Seems everywhere I go these days, someone mentions our “It’s no accident” billboard ads. My favourite one just went up. It says: “It’s no accident we’re Ticat fans.”
True confession time.
It is a bit of an accident that I’m such a die-hard fan. Or at least an accident was involved.
The story goes back to my early teens in Burlington and Garney Henley’s first season with the Cats. Garney had moved into a rental house on Lorne Avenue, which happened to be on my route to school. One day my buddy Mike Tilson and I were walking home and decided to knock on Garney’s door. Today, of course, we’d follow him on Twitter or friend him on Facebook, but back then it was old school—people got to know each other face-to-face. Turns out Garney was home. He answered the door. Invited us in. And introduced us to his wife.
Needless to say, I was a little star struck. At least that’s my excuse for forgetting my manners and leaving my shoes on. We’d already walked through Garney’s kitchen and into his living room when Mike pulled an Eddie Haskell and pointed at my feet—and the brown-black tracks I’d left behind me. “Rob,” he whispered. “You just got mud on Garney Henley’s rug!”
Garney and his wife were incredibly gracious about my “accident.” While Mike and I sipped juice in the kitchen and listened wide-eyed to Garney’s stories, his wife looked after the carpet cleaning (like I said, old school).
Meeting Garney cemented my status as a super fan, but Tiger-Cat tickets were hard to come by when I was growing up in the ‘60s. My dad would occasionally score a pair and the rareness of the opportunity made it all the sweeter. I remember that time between 1957 and 1967 as the glory years: the Tiger-Cats played in a remarkable nine Grey Cup games, winning four of them. The city would host pep rallies in downtown Hamilton in front of the Royal Connaught—traffic was blocked off and thousands would squeeze into the core to get in on the action. It was electric.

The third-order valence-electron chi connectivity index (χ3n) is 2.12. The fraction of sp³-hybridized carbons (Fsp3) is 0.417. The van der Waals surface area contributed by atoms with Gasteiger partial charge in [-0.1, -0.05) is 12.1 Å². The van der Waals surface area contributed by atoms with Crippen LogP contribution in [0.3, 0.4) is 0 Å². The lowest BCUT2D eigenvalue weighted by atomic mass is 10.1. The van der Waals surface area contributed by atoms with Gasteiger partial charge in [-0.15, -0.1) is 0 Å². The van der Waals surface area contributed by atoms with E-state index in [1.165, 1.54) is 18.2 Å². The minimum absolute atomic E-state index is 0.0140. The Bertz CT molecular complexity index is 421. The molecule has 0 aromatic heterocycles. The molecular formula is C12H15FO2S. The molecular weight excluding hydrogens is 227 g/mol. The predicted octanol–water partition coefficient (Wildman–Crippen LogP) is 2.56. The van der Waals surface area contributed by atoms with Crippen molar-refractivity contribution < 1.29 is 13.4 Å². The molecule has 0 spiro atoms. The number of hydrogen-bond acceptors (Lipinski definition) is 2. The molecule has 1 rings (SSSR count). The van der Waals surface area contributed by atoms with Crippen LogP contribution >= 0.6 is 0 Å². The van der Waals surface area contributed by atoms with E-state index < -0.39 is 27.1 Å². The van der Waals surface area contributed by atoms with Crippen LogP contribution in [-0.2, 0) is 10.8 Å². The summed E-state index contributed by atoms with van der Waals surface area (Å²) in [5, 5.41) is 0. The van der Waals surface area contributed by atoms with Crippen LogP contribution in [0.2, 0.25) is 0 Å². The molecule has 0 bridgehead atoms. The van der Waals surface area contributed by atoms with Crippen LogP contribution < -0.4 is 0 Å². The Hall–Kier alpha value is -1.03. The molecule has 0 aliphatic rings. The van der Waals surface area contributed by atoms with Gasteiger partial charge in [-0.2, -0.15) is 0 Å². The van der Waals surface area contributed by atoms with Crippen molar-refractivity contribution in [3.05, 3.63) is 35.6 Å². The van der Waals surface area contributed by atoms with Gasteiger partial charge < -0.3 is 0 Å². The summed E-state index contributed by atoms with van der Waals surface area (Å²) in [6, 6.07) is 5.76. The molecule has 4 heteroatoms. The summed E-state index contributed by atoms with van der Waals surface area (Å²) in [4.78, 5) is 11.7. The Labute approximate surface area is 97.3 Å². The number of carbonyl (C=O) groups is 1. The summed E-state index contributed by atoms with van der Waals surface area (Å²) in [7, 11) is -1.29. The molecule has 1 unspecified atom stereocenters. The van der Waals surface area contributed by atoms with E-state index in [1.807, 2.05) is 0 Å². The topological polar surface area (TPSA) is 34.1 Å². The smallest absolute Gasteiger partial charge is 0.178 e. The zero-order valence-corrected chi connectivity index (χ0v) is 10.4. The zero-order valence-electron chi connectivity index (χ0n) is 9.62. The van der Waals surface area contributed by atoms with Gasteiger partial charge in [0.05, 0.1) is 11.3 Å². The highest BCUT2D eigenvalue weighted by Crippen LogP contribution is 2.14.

I left the area in the late ‘60s to go to university, followed by law school and articling. I made my return to TigerTown in 1976, buying my season’s pass every spring like clockwork. After Bob Young bought the team, my law firm had the opportunity to become a partner.
For me it was a natural fit, blending my life-long love of the Tiger-Cats with my passion for injury prevention. Our involvement was based on pretty simple logic: football players wear helmets and helmets save lives. So for a few games every season, we’d set up our little tent outside Ivor Wynne and talk to game-goers about the importance of putting a lid on it, whether you’re a football player, skateboarder, cyclist, hockey player or motorbike enthusiast. And we’d hand out our nifty paper Ticat helmets…to reinforce the message and get fans to show their team spirit.
This year we’ve stepped up our involvement. In keeping with another important prevention message—“don’t drive buzzed”—we’re sponsors of the Findlay Fan Express, a low-cost, convenient, round-trip shuttle service from Hamilton and Burlington to Alumni Stadium. Fans who ride the Express can have a beer or two at the game worry-free—because a professional’s going to get them home.
We’re promoting the shuttle with a Facebook photo sweepstakes, giving away a 2-pack of game and shuttle tickets to four lucky winners before each of the eight regular season games in Guelph. The contest opens today, so spread the word.
We’re also proud to partner with the Ticats on the Play Hard Drive Smart Designated Driver Challenge, which recognizes a fan at every Guelph game with an autographed Ticat jersey and shuttle tickets—simply because they “took one for the team” and pledged not to drink at the game.
In the end, Hamilton is the Tiger-Cats. Take last winter, when I shared a chair lift in Park City, Utah, with two fellow skiers from Iowa. When I mentioned that I was from Hamilton, Canada one of the guys didn’t miss a beat. “Oh yeah,” he said. “The Tiger-Cats.”
Tiger Cat Nation isn’t limited to fans from our city, either. I’ve met folks from across this country who aren’t connected to Hamilton in any way except their love of the CFL. Having no local team connection, they bleed gold and black—just like me.
Why do I love the Hamilton Tiger-Cats? It’s simple and complex. History and myth. Agony and triumph. A glorious past and a very bright future. And, of course, Garney Henley and some mud on a rug.
This speech was presented by Rob Findlay at the Tiger-Cat Council breakfast meeting, June 11, 2013.
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